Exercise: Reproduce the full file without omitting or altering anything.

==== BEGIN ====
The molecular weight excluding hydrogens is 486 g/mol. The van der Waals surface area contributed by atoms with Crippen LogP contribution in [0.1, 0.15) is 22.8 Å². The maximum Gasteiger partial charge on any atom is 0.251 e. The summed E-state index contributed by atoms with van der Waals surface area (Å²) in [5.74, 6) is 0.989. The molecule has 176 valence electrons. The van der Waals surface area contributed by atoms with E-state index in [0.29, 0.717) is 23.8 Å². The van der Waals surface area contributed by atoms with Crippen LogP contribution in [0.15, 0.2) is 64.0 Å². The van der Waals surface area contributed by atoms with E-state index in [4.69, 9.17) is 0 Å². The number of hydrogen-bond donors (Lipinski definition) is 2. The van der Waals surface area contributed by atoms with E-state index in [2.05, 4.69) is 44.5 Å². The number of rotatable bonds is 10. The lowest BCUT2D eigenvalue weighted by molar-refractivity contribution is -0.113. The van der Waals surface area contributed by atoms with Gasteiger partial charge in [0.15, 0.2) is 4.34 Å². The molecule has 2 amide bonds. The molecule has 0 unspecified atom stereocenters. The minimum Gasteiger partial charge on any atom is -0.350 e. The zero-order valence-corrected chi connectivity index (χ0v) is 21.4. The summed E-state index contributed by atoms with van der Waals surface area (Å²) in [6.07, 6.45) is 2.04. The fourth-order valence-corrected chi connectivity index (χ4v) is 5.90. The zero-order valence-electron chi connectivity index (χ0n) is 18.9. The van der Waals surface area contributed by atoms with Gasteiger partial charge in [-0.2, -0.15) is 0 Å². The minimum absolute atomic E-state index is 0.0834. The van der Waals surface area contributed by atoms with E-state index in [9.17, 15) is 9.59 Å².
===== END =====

The molecular weight excluding hydrogens is 486 g/mol. The van der Waals surface area contributed by atoms with Crippen LogP contribution in [0.1, 0.15) is 22.8 Å². The maximum Gasteiger partial charge on any atom is 0.251 e. The summed E-state index contributed by atoms with van der Waals surface area (Å²) in [5.74, 6) is 0.989. The molecule has 176 valence electrons. The van der Waals surface area contributed by atoms with E-state index in [0.29, 0.717) is 23.8 Å². The van der Waals surface area contributed by atoms with Crippen LogP contribution in [0.15, 0.2) is 64.0 Å². The van der Waals surface area contributed by atoms with E-state index in [4.69, 9.17) is 0 Å². The number of hydrogen-bond donors (Lipinski definition) is 2. The van der Waals surface area contributed by atoms with E-state index in [2.05, 4.69) is 44.5 Å². The number of rotatable bonds is 10. The lowest BCUT2D eigenvalue weighted by molar-refractivity contribution is -0.113. The van der Waals surface area contributed by atoms with Gasteiger partial charge in [0.15, 0.2) is 4.34 Å². The molecule has 2 amide bonds. The molecule has 0 unspecified atom stereocenters. The minimum Gasteiger partial charge on any atom is -0.350 e. The zero-order valence-corrected chi connectivity index (χ0v) is 21.4. The summed E-state index contributed by atoms with van der Waals surface area (Å²) in [6.07, 6.45) is 2.04. The fourth-order valence-corrected chi connectivity index (χ4v) is 5.90. The zero-order valence-electron chi connectivity index (χ0n) is 18.9. The van der Waals surface area contributed by atoms with Gasteiger partial charge in [-0.2, -0.15) is 0 Å². The minimum absolute atomic E-state index is 0.0834. The van der Waals surface area contributed by atoms with E-state index in [9.17, 15) is 9.59 Å².